(47.) Quoted in Burgess, 5.

(48.) Ibid. (emphasis is in the original).

(49.) Prescott, 133.

(50.) Rebholz suggests that Greville's text reveals his "growing bitterness towards James and Cecil as his retirement dragged on" (333), but I think that the text's politics are much more sharply focussed and result from more than just frustrated ambition.

(51.) James VI/I, 62.

(52.) At his first meeting with Walsingham in 1583, Elizabeth's secretary rebuked James for his absolutist opinions. According to David H. Willson, Walsingham "told James that his power was insignificant, that he was too young to judge affairs of Stare, that he should rejoice in such as friend as Elizabeth, and [most interestingly] that young kings who sought to be absolute were apt to lose their thrones" (51).

(53.) "The Great Case," 389.

(54.) Ibid., 391. Sir Francis Bacon, on the other hand, adopted a more muted, although not more conciliatory approach. In his argument to the House, he proposed "that the king by the fundamental laws of this kingdom hath a power to impose upon merchandise and commodities both native and foreign" (395).

(55.) Quoted in Sommerville, 1986, 153.

(56.) Proceedings in Parliament 1610, 2:82.

(57.) E.g., on 22 May, 1610, Sir Herbert Croft argued "that we should make an humble petition, not a petition of grace but a petition of right, shewing how in all parliaments we had freely disputed of anything concerning ourselves, and therefore that his Majesty would enlarge that restraint which he laid upon us by message and by speech" (Proceedings in Parliament, 2:110).

(58.) Ibid., 2:109.

(59.) Ibid., 2, 189-90. Hakewill's speech would be printed in 1644 as The Liberty of the Subject: Against the Pretended Power of Impositions.

(60.) Quoted in Judson, 228.

(61.) Sandys returned to the matter in 1621, when he complained "that it is not value that accrueth to the king yearly by impositions that is so much stood upon as that the king doth take to his sole authority to impose" (quoted in Ibid.; my emphasis). Sandys' championing the rights of Parliament also earned him the enmity of the King, who had him briefly imprisoned after the House recessed in June, 1621 and accused of "attempting to frustrate the king's wishes over the adjournment, with trespassing on the foreign policy preserves of the monarch and with conferring with members of the house of lords" (Thompson, 780).

(62.) The power to make proclamations having the force of statutes was granted by parliament in 1539, but the act granting Henry VIII this power was repealed in the first year of Edward VI's rule. All told, as Maitland writes, the history of the monarch's power to issue proclamations serves to underscore the superiority of parliament: "you will at once see the importance of its enactment and its repeal; they seem distinctly to confirm the doctrine that the king is not supreme, king and parliament are supreme; statute is distinctly above ordinance or proclamation; statute may give to the king a subordinate legislative power, and what one statute has given another statute may take away" (253). Elizabeth resumed making proclamations that have the force of law, and James more than followed her example, but nor without significant protests from the House of Commons (Maitland, 257).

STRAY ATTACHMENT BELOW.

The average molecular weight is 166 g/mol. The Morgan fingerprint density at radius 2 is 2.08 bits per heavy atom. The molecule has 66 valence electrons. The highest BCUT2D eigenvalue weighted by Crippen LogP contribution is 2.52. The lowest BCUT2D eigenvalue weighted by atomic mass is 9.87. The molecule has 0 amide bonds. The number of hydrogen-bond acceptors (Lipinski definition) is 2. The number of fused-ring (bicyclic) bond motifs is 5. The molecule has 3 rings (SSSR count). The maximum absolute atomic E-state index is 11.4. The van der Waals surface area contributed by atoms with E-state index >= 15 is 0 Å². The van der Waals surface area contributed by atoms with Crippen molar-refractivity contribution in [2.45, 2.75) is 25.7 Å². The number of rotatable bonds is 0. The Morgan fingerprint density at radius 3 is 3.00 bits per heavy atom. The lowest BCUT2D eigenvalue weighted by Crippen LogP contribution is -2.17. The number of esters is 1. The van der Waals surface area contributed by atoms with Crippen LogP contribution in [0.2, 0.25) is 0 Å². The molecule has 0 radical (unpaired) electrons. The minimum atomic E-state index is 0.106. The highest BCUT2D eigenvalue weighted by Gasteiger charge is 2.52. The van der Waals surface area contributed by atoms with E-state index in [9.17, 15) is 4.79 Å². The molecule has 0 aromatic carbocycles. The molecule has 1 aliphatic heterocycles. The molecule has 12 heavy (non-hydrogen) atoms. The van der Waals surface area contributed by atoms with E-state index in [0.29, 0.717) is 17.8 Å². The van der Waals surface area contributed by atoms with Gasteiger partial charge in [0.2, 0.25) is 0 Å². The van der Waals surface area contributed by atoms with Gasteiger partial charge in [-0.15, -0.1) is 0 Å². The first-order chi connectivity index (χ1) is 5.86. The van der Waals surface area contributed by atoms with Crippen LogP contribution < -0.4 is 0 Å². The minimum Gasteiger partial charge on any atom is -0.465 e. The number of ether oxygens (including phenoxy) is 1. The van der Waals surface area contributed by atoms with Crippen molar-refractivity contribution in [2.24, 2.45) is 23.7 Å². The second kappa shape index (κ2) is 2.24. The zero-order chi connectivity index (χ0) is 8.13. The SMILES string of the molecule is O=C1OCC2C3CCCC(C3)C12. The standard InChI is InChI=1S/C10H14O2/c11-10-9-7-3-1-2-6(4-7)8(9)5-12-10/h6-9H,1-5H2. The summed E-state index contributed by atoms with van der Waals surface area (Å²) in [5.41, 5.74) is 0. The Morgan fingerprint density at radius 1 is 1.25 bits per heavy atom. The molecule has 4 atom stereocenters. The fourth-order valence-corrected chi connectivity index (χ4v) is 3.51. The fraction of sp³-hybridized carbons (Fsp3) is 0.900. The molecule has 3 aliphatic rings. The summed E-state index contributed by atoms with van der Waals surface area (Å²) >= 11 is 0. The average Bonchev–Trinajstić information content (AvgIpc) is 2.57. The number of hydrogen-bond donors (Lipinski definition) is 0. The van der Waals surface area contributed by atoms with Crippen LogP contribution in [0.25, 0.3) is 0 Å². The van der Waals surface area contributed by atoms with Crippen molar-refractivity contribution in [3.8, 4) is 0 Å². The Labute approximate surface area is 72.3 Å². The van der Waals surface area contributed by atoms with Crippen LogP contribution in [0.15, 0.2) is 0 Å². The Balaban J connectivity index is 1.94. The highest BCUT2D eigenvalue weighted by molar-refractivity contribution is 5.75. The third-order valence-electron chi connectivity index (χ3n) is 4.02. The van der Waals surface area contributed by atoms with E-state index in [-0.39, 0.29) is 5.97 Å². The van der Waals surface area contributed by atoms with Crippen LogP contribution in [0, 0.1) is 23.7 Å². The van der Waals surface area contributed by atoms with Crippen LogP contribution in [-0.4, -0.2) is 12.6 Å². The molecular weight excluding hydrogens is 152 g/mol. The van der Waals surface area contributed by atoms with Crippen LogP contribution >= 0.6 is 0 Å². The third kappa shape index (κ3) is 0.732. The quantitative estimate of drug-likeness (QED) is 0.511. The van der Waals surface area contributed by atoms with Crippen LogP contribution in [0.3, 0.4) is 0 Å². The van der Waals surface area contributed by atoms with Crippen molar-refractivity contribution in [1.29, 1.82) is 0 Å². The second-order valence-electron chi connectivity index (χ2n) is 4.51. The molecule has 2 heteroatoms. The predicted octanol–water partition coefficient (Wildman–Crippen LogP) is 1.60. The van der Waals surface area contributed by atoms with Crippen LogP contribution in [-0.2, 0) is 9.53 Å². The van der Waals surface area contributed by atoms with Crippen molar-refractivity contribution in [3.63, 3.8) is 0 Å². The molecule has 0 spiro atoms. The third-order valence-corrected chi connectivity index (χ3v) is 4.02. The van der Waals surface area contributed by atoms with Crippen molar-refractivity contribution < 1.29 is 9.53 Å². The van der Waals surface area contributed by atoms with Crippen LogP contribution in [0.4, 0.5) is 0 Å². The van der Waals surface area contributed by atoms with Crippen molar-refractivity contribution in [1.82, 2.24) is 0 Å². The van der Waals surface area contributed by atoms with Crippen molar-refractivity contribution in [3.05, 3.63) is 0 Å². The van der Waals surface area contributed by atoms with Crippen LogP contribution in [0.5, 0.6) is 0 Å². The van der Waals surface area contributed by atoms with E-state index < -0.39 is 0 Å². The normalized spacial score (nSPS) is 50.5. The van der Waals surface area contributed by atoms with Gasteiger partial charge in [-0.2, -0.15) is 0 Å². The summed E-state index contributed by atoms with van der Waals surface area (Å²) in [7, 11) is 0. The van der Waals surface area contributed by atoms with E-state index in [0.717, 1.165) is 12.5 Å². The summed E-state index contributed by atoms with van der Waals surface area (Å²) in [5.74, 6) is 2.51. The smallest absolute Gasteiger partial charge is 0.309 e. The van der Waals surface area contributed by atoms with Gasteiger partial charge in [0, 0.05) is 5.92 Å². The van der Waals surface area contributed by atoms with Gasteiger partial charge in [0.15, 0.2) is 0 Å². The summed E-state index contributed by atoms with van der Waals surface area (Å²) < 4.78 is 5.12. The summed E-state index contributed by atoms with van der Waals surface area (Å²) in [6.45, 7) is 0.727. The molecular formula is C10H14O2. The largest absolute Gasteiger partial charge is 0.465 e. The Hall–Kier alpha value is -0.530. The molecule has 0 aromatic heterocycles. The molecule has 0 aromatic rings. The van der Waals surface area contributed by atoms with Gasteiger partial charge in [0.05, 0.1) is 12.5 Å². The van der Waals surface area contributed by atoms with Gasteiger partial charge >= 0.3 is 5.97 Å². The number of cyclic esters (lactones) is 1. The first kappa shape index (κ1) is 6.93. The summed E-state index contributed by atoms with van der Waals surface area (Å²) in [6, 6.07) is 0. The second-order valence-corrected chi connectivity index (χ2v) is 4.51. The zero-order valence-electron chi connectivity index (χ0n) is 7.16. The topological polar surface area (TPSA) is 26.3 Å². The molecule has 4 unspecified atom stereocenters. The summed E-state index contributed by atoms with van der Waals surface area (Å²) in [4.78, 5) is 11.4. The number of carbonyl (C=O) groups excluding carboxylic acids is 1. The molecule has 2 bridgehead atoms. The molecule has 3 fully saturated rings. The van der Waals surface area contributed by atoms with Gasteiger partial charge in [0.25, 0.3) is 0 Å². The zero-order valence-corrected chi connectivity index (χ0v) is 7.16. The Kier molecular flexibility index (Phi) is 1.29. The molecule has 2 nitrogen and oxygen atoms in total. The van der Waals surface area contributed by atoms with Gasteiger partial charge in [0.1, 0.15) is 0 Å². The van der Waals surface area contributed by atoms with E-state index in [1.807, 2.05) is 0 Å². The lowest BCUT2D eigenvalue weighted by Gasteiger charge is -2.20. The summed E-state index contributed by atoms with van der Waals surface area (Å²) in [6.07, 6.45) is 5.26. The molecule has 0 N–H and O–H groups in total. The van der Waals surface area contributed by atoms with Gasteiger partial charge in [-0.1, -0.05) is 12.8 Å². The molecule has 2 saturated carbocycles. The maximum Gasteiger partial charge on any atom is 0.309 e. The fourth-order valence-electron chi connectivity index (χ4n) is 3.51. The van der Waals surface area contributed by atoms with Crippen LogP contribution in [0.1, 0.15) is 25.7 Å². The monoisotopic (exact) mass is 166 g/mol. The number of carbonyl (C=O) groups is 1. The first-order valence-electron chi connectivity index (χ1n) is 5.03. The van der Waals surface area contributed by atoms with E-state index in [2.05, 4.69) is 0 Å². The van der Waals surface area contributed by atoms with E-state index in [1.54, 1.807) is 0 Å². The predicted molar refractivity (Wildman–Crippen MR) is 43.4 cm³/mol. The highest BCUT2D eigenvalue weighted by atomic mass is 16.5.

(63.) Proceedings in Parliament, 2:257.

(64.) Ibid., 2:258-59. In order to ascertain his legal ground, James had the Lord Chancellor ask Coke about the legitimacy of royal proclamations. Despite pressure to render a judgment immediately, Coke was allowed to confer with his "brethren the judges." The memorandum Coke put together (and published in State Trails as "The Case of Proclamations") could hardly have pleased the king, since he begins by establishing that "the king by his proclamation or other ways, cannot change any part of the common law, or statute law, or the customs of the realm" (State Trials, 2:275). Nonetheless, Coke also admitted the limitations of the judges when he writes "But we do find divers precedents of proclamations which are utterly against law and reason, and for that void" (State Trials, 2;726), since while they may be "void" in Coke's eyes, they were valid and enforced when promulgated.

(65.) On James' habit of "double diplomacy," see Willson, 39. In 1583, Elizabeth grew so exasperated with him that she exclaimed: "That false Scotch urchin! What can be expected from the double dealing of such an urchin as this?" (Ibid.).

(66.) Responding to the controversy in the House over the absolutism of Cowell's law dictionary, The Interpreter, Salisbury reported that the king repudiated the book's elevation of the king above parliament, that "the law did set the crown upon his head," "that he was a King by the Common Law of the land," finally, that he "had no power to make laws of himself, or to exact any subsidies de jure without the consent of his three estates" (quoted in Gardiner, 2:67). On this controversy, see Summerville, 1986, 121-26.

(67.) James VI/I, 1986, 107-09.

(68.) Helgerson, 67.

(69.) James VI/I, 1986, 109.

(70.) Quoted in Gardiner, 2:38-39.